Decided: July 19, 2013
The Fourth Circuit reversed Defendant Joe Lanning’s (“Defendant”) conviction and remanded for a judgment of acquittal as a result of his involvement in a sting operation targeting gay men. The Defendant was convicted for disorderly conduct under 36 C.F.R. § 2.34, which prohibits conduct considered “obscene,” “physically threatening or menacing,” or “likely to inflict injury or incite an immediate breach of the peace.” The court held that the term “obscene” was unconstitutionally vague and determined that no rational finder of fact could find beyond a reasonable doubt that Defendant’s conduct was “physically threatening or menacing” or “likely to inflict injury or incite an immediate breach of the peace.”
The National Park Service and the U.S. Forest Service set up a joint operation that was designed to enable officers to identify and arrest men who were involved in sexual solicitation and activity with other men in the Sleep Gap Overlook area of the Blue Ridge Parkway in Buncombe County, North Carolina. In November 2009, a thirty-three year old, two hundred pound park ranger participated in the operation as an undercover operation. During the course of his duties, he came upon Defendant, a sixty-two year old retiree, on a nearby trail. When the undercover officer walked past, Defendant grabbed his groin and continued walking. A few moments later, after walking around the area, the undercover officer went looking for Defendant and found him standing by himself. The undercover officer engaged Defendant in conversation for a few minutes then commented, “Asheville was ‘an open community,’ accepting of a homosexual lifestyle.” Defendant then indicated he wanted to engage in sexual relations with the undercover officer. The undercover officer indicated that he was wiling to participate. Defendant then turned around and backed up to the undercover officer and “touched [the officer’s] fully-clothed crotch.” The undercover officer characterized the touch as ‘a fairly firm grasp’ that lasted until the officer stated: ‘Police officer, you’re under arrest.’ Defendant was subsequently charged with disorderly conduct in violation of 36 C.F.R. § 2.34(a)(2). Defendant unsuccessfully moved to dismiss the case and the magistrate judge found him guilty of disorderly conduct, providing no specific reasons for the decision and was sentenced to 15 days’ imprisonment, a $1,000 fine, and a two-year ban on visiting government forests and parks. Defendant appealed to the district court, which affirmed the conviction concluding that there was enough evidence that indicated Defendant’s “conduct was obscene and physically threatening and/or menacing.” However, the district court vacated and remanded his sentence because the magistrate judge did not have the authority to ban Defendant from government parks. The magistrate judge subsequently dropped the ban and reduced the fine to $500 upon which the district court affirmed. Defendant appealed to the Fourth Circuit.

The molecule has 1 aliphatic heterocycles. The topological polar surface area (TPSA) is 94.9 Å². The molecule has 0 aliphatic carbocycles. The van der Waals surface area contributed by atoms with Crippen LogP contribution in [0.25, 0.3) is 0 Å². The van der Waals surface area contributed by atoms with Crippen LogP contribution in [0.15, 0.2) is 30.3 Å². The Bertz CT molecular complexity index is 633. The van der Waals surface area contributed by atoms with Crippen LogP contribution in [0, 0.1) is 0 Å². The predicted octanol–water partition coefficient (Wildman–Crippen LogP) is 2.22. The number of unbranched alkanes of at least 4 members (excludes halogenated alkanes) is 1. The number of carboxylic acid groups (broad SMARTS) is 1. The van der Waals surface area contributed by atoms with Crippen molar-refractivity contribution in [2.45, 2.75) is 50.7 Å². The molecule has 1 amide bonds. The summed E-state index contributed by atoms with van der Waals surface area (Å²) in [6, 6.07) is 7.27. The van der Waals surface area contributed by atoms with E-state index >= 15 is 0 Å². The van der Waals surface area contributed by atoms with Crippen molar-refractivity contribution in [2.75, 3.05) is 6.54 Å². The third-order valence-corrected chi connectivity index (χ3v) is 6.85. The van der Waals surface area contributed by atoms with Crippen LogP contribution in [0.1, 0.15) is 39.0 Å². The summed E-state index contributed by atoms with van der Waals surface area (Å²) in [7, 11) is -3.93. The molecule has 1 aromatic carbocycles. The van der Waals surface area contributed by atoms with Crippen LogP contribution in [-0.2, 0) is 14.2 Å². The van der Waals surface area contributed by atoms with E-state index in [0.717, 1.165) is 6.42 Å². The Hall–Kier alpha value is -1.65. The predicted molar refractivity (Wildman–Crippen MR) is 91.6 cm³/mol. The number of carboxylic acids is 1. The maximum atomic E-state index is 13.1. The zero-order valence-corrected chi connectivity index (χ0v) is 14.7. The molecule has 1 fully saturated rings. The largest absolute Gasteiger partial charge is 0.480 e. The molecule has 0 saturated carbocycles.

On appeal, the Fourth Circuit found that the “obscene” standard encapsulated in the regulation was unconstitutionally vague based on a common understanding of the word’s definition. The court held that the Section 2.349a)(2) did not provide Defendant, nor would it provide any other person of ordinary intelligence, with “notice” that such conduct was obscene. Moreover, the court held that the facts of the case illustrated “the real risk that the provision may be ‘arbitrarily and discriminatorily enforced.” The court highlighted the fact that the sting operation “was aimed not generally at sexual activity in the Blue Ridge Parkway; rather, it specifically targeted gay men” and presented a “real threat of anti-gay discrimination.” The court cautioned that its decision was limited to Defendant’s conduct at issue and did not mean that the statute was impermissibly vague per se. The court also held that the regulation’s second element, whether Defendant’s conduct was “physically threatening or menacing” was not satisfied. The court held that “no rational fact finder could conclude that a reasonable person would feel physically threatened or menaced by Defendant’s conduct,” under the facts presented. Because neither prong could serve as a basis for Defendant’s conviction, the court turned to the final prong of the regulations second element: “conduct ‘done in a manner that is likely to inflict injury or incite an immediate breach of peace.’” Again, the court agreed with Defendant that the government had failed to provide enough evidence to support his conviction for disorderly conduct because no rational finder of fact would conclude that the undercover officer likely would have reacted violently to Defendant’s “fleeting touch.”
– John G. Tamasitis